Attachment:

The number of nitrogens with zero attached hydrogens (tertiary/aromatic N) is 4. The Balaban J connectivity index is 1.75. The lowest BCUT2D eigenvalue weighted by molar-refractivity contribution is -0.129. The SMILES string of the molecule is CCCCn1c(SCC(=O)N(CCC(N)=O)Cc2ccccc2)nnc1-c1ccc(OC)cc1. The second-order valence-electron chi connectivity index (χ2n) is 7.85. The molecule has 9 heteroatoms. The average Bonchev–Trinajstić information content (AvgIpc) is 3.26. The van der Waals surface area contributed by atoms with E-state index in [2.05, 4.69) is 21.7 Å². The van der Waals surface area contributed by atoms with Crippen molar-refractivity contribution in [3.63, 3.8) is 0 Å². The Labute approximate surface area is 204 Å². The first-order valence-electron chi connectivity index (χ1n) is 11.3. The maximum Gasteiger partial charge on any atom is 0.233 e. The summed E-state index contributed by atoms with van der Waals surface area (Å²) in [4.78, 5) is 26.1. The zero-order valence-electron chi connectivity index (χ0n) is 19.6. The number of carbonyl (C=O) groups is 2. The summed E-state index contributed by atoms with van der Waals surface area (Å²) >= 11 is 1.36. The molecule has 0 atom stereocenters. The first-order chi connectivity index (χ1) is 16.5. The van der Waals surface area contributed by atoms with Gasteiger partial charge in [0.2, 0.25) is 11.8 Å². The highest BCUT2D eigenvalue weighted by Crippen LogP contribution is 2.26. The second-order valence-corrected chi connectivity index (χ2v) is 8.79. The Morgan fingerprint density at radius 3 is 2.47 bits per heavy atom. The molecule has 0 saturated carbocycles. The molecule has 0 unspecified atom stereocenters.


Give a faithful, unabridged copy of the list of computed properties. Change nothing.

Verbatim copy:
The number of nitrogens with zero attached hydrogens (tertiary/aromatic N) is 4. The Balaban J connectivity index is 1.75. The lowest BCUT2D eigenvalue weighted by molar-refractivity contribution is -0.129. The SMILES string of the molecule is CCCCn1c(SCC(=O)N(CCC(N)=O)Cc2ccccc2)nnc1-c1ccc(OC)cc1. The second-order valence-electron chi connectivity index (χ2n) is 7.85. The molecule has 9 heteroatoms. The average Bonchev–Trinajstić information content (AvgIpc) is 3.26. The van der Waals surface area contributed by atoms with E-state index in [2.05, 4.69) is 21.7 Å². The van der Waals surface area contributed by atoms with Crippen molar-refractivity contribution in [3.63, 3.8) is 0 Å². The Labute approximate surface area is 204 Å². The first-order valence-electron chi connectivity index (χ1n) is 11.3. The maximum Gasteiger partial charge on any atom is 0.233 e. The summed E-state index contributed by atoms with van der Waals surface area (Å²) in [4.78, 5) is 26.1. The zero-order valence-electron chi connectivity index (χ0n) is 19.6. The number of carbonyl (C=O) groups is 2. The summed E-state index contributed by atoms with van der Waals surface area (Å²) >= 11 is 1.36. The molecule has 0 atom stereocenters. The first-order chi connectivity index (χ1) is 16.5. The van der Waals surface area contributed by atoms with Gasteiger partial charge in [0.2, 0.25) is 11.8 Å². The highest BCUT2D eigenvalue weighted by Crippen LogP contribution is 2.26. The second-order valence-corrected chi connectivity index (χ2v) is 8.79. The Morgan fingerprint density at radius 3 is 2.47 bits per heavy atom. The molecule has 0 saturated carbocycles. The molecule has 0 unspecified atom stereocenters.